This life on the road was not of course conducive to family life and in due course his marriage failed and we didn’t see much of him for long stretches of time. Every now and again he would turn up at my grandparents house in a massive articulated lorry, stay the night, then head off again. He was very unlike my own very stable, home-loving dad and was a bit of a mythical creature as I was growing up. As I got older I was busy getting on with my own life so didn’t see him often at all, but a few years ago now we heard he was ill, so my mum headed off to see him in his little flat. It wasn’t good and he died soon after at the age of 76 with, ironically, his ex-wife and his children at his bedside – He may not have been a great family man but they had stayed close over the years and loved him to the end.

When it came to organising the funeral it turned out he wanted to be buried along with his parents (my grandparents) in the village where he had grown up. A bit of a surprise but it made sense. The important thing was that he wanted King Of The Road to be played as his coffin was carried out of the church. My mum (his sister), who finds it very important to always “do the right thing”, was a bit concerned – In her experience people always chose very sombre hymns – What would people think? But no, his family stood firm and King Of The Road it was. When the time came there wasn’t a dry eye in the church and even my mum had to admit it was the right choice.

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Before I go, it might be an idea to include the version by those very Scottish Proclaimers from 1990. If he was still driving lorries at that time maybe Uncle Keith liked that one too. Whatever, I am pretty sure if the chance had come up, he would have loved driving across the highways and byways of America in one of those very large trucks, maybe even up as far as Maine. This post therefore is for him. (Look out for The Proclaimers’ homage to Roger Miller at 2:20)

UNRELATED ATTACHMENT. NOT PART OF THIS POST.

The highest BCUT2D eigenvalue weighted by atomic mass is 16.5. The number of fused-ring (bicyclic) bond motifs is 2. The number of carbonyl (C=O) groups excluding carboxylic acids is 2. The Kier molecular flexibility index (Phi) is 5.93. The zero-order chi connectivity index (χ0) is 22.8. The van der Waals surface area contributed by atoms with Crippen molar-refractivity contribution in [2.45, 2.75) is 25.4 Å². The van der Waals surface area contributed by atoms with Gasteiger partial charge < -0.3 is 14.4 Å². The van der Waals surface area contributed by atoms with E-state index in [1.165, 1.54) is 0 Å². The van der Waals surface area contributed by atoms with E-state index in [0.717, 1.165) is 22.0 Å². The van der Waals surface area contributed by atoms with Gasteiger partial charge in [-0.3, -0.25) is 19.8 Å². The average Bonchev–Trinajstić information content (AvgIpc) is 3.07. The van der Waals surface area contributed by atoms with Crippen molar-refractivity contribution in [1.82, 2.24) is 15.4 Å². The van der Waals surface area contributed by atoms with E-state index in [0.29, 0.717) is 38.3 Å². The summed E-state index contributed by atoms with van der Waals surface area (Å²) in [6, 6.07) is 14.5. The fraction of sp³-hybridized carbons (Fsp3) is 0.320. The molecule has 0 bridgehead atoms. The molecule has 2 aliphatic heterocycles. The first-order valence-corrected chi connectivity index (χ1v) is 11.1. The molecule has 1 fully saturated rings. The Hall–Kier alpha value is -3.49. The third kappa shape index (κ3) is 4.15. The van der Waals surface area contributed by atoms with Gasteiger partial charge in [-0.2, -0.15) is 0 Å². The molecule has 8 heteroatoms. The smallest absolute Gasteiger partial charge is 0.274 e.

“What’s It All About?” – I have often seen talk on the blogosphere of the music people would like to have played at their funeral (morbid I know but true) and I too have chosen my particular song. We may not be there in person but we will be leaving a little bit of ourselves behind in our choices. Those left will feel a surge of emotion, but it will be much appreciated, as was the case with Uncle Keith.

So, we have now visited Maine in song (very tenuously I know but I think that’s how it will often go) and the next state we will cross into is New Hampshire. I will always have a standby song but would very much appreciate some more suggestions that I have no doubt (if this post is anything to go by), will be better than mine. You know where the comments boxes are.

Until next time….

King Of The Road Lyrics
(Song by Roger Miller)

Trailer for sale or rent, rooms to let, fifty cents.
No phone, no pool, no pets, I ain’t got no cigarettes
Ah, but, two hours of pushin’ broom
Buys an eight by twelve four-bit room
I’m a man of means by no means, king of the road.

Third boxcar, midnight train, destination, Bangor, Maine.
Old worn out clothes and shoes,
I don’t pay no union dues,
I smoke old stogies I have found short, but not too big around
I’m a man of means by no means, king of the road.

I know every engineer on every train
All of their children, and all of their names
And every handout in every town
And every lock that ain’t locked, when no one’s around.

I sing, trailers for sale or rent, rooms to let, fifty cents
No phone, no pool, no pets, I ain’t got no cigarettes
Ah, but, two hours of pushin’ broom
Buys an eight by twelve four-bit room
I’m a man of means by no means, king of the road.

Trailers for sale or rent, rooms to let, fifty cents
No phone, no pool, no pets, I ain’t got no cigarettes
Ah, but, two hours of pushin’ broom
Buys an eight by twelve four-bit room
I’m a man of means by no means, king of the road.